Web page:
Dating culture has experienced significant changes in the past century. In her book Unhooked: How Young Women Pursue Sex, Delay Love and Lose at Both, Laura Sessions Stepp chronicles the consistently changing dating culture since the early 20th century. She describes the culture of early 20th-century America as one where “women ran the show.” Mothers would invite young men to call on their daughters at the appropriate time, and if the daughters were interested, they could issue their own invitations to men already introduced to them; all of these visits, of course, were chaperoned by the supervising mother.

In this culture, women were seen as “proactors”; when the rise of crowded urban living conditions made such “calling” impractical, women took on the role of “reactors” as men took up the responsibility of asking girls to “go out.” These daughters were eager to escape their mothers’ close supervision, arranging to meet beaus in dance halls and at the movies. But given parental restrictions, they couldn’t seem too eager, which placed power and responsibility in the hands of men. One exception of this era were the Flappers, who seemed to defy cultural restrictions on female behavior by adopting more aggressive strategies.

Then came the Great Depression, and economic hardship reasserted old norms. No major changes occurred in the male and female power dynamic until the counterculture movement of the 1960s, which asserted female autonomy with staggering force. In the past century, the power has shifted from women (mostly mothers), to men, back to women again (this time to the daughters). Daughters of mothers from the 1960s generation (i.e., us) grew up with the constant and consistent message: You can do anything you set your mind to.

And we have. Many millennial women and girls have taken the motto to heart, overachieving in school, sports and life. Stepp suggests that some of us take this overachieving mentality into the bedroom, competing over who can bed the hottest or the most men.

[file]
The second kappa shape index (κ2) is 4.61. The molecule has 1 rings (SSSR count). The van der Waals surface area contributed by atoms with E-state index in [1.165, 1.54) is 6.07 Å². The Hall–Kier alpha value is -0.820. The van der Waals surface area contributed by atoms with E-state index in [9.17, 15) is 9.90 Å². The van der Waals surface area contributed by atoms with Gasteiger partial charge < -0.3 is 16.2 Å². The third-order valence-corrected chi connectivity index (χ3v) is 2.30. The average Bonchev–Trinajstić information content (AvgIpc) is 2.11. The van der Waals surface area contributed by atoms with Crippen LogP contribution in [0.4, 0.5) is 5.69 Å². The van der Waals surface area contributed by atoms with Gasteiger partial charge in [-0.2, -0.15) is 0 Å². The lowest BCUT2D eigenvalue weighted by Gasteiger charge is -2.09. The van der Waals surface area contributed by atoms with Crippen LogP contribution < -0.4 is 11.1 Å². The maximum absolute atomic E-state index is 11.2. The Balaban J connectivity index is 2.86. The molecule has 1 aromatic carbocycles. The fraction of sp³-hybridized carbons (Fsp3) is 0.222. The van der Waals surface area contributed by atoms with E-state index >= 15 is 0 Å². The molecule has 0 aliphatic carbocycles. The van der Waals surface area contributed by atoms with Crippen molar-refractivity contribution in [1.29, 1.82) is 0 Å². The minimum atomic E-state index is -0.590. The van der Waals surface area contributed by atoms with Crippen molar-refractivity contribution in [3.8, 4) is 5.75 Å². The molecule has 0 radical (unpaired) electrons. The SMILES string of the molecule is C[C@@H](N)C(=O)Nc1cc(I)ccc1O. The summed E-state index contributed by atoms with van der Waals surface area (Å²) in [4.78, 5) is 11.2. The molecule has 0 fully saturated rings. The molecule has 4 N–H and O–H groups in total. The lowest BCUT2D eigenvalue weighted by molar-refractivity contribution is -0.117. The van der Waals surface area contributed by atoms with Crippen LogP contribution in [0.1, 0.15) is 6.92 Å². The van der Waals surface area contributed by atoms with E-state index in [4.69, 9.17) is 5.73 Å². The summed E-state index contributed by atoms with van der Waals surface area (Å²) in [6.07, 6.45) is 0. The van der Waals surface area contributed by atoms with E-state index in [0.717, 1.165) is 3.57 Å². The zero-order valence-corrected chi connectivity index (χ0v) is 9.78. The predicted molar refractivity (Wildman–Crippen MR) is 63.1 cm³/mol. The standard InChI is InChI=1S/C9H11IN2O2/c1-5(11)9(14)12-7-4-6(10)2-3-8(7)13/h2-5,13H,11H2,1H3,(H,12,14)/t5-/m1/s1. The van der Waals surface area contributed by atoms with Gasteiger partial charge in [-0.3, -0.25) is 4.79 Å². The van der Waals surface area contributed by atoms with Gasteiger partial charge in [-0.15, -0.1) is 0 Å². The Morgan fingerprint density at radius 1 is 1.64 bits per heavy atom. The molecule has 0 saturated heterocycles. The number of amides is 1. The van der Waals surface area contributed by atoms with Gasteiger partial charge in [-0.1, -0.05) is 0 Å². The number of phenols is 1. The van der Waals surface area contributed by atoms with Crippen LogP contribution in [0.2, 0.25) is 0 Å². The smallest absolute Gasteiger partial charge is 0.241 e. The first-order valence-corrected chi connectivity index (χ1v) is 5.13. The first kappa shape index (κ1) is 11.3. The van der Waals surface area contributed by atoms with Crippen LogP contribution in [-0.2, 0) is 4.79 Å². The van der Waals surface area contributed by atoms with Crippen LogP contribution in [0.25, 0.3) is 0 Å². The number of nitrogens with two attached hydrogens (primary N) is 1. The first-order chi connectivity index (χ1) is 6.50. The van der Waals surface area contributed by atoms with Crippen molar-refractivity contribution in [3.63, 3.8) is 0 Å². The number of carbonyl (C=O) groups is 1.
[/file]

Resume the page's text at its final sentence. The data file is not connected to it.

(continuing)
For example, a girl I know at an elite university keeps a “point system” with her roommate — points are based on how far one goes, and with how many guys. This example, shocking to older generations, is common nowadays and reduces sex to a casual high-five between girls who celebrate their ability to “hit it and quit it.” One girl in Stepp’s book describes the overwhelming sense of power and satisfaction she feels from bedding a guy and then abruptly leaving him. Stepp writes that “using sex … makes a young woman feel powerful.”

Some girls I have talked to are under the impression that women have enjoyed such sexual inhibition since the sexual revolution of the 1960s. However, Stepp points out that “the women and men who engaged in ‘free love’ were actually fairly small in number.” This statement contradicts the image we commonly think of that time period. In fact, a recent article in The Wall Street Journal, written by Jennifer Moses, suggests that “promiscuity has hit new heights,” citing as examples “sexting” among preteens, “hooking up” among teens and college students and the omnipresence of pornography.

Are pornography and technology the cause of “hookup culture,” which values “varied sexual experiences?” The rise of the 24/7 life — in which downtime is some vague, foreign concept, or when achieved, is instead spent wondering if we should be doing something productive — has limited the amount of time we have for relationships. The motto in college seems to be “work hard, play hard”— because we don’t have time for anything else.

And play hard we do. Stepp writes, “Of the hundreds of young women I interviewed about hookup experiences, less than a half-dozen said they were sober at the time.” This is confirmed in my own conversations with girlfriends who, desiring sexual attention, down their glass of vodka and shimmy seductively onto the dance floor. Asked the question, “Would you hook up soberly?” these girls respond with a resounding “Hell, no!” Grinding, probably the most pornographic creation of our generation, is made acceptable through the haze of alcohol.

I mean, could you imagine grinding on a public dance floor soberly?

Which leaves the question: Is our dating culture better than it was 40 years ago? Hookup culture signifies an important and fantastic landmark in the equality and freedom of women, but for a growing number of women and men, it is leaves many emotional needs unsatisfied. What remains is a sexual power struggle where as men and women strive to keep pace with their peers’ unemotional hookups as indications of “manliness” or “independence.” Many people I know defend hookup culture, while many others feel alienated by it. However, for members of our generation, it is not a question of whether you will participate in hookup culture, but how you will.

 

Stacy Taber is a sophomore in the College. She can be reached at taber@thehoya.com. The Dating Dalai appears every other Friday in the guide.

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